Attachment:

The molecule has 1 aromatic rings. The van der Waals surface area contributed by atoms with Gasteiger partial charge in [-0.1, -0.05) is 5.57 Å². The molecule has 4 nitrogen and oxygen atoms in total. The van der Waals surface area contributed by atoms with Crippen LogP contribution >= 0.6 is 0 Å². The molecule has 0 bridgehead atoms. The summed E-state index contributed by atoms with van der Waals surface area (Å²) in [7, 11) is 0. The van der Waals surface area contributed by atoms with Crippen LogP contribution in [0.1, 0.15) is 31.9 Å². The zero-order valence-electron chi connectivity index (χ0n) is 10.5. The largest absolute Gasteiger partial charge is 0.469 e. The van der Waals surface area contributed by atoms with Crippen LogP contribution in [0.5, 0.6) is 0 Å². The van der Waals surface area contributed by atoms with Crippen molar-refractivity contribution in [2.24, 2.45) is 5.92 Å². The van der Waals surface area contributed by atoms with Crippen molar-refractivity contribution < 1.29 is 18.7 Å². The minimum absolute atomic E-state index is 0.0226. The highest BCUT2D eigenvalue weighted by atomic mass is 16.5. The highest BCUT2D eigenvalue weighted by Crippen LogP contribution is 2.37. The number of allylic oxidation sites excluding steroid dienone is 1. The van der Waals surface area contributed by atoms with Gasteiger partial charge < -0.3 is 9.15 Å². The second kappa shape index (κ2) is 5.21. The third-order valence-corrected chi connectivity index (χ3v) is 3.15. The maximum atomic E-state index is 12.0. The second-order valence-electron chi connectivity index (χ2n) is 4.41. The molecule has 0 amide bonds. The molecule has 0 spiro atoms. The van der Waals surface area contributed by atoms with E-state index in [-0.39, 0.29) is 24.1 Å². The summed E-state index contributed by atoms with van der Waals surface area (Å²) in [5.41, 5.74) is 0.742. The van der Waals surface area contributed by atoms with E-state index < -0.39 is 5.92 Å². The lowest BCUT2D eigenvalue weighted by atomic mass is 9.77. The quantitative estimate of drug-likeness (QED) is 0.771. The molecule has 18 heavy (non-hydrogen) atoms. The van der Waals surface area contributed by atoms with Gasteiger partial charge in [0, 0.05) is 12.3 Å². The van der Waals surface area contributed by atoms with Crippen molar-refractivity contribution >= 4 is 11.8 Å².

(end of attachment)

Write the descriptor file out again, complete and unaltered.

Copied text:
The molecule has 1 aromatic rings. The van der Waals surface area contributed by atoms with Gasteiger partial charge in [-0.1, -0.05) is 5.57 Å². The molecule has 4 nitrogen and oxygen atoms in total. The van der Waals surface area contributed by atoms with Crippen LogP contribution >= 0.6 is 0 Å². The molecule has 0 bridgehead atoms. The summed E-state index contributed by atoms with van der Waals surface area (Å²) in [7, 11) is 0. The van der Waals surface area contributed by atoms with Crippen LogP contribution in [0.1, 0.15) is 31.9 Å². The zero-order valence-electron chi connectivity index (χ0n) is 10.5. The largest absolute Gasteiger partial charge is 0.469 e. The van der Waals surface area contributed by atoms with Crippen LogP contribution in [0.5, 0.6) is 0 Å². The van der Waals surface area contributed by atoms with Crippen molar-refractivity contribution in [2.24, 2.45) is 5.92 Å². The van der Waals surface area contributed by atoms with Crippen molar-refractivity contribution < 1.29 is 18.7 Å². The minimum absolute atomic E-state index is 0.0226. The highest BCUT2D eigenvalue weighted by atomic mass is 16.5. The highest BCUT2D eigenvalue weighted by Crippen LogP contribution is 2.37. The number of allylic oxidation sites excluding steroid dienone is 1. The van der Waals surface area contributed by atoms with Gasteiger partial charge < -0.3 is 9.15 Å². The second kappa shape index (κ2) is 5.21. The third-order valence-corrected chi connectivity index (χ3v) is 3.15. The maximum atomic E-state index is 12.0. The second-order valence-electron chi connectivity index (χ2n) is 4.41. The molecule has 0 amide bonds. The molecule has 0 spiro atoms. The van der Waals surface area contributed by atoms with E-state index in [-0.39, 0.29) is 24.1 Å². The summed E-state index contributed by atoms with van der Waals surface area (Å²) in [5.41, 5.74) is 0.742. The van der Waals surface area contributed by atoms with E-state index < -0.39 is 5.92 Å². The lowest BCUT2D eigenvalue weighted by atomic mass is 9.77. The quantitative estimate of drug-likeness (QED) is 0.771. The molecule has 18 heavy (non-hydrogen) atoms. The van der Waals surface area contributed by atoms with Gasteiger partial charge in [0, 0.05) is 12.3 Å². The van der Waals surface area contributed by atoms with Crippen molar-refractivity contribution >= 4 is 11.8 Å².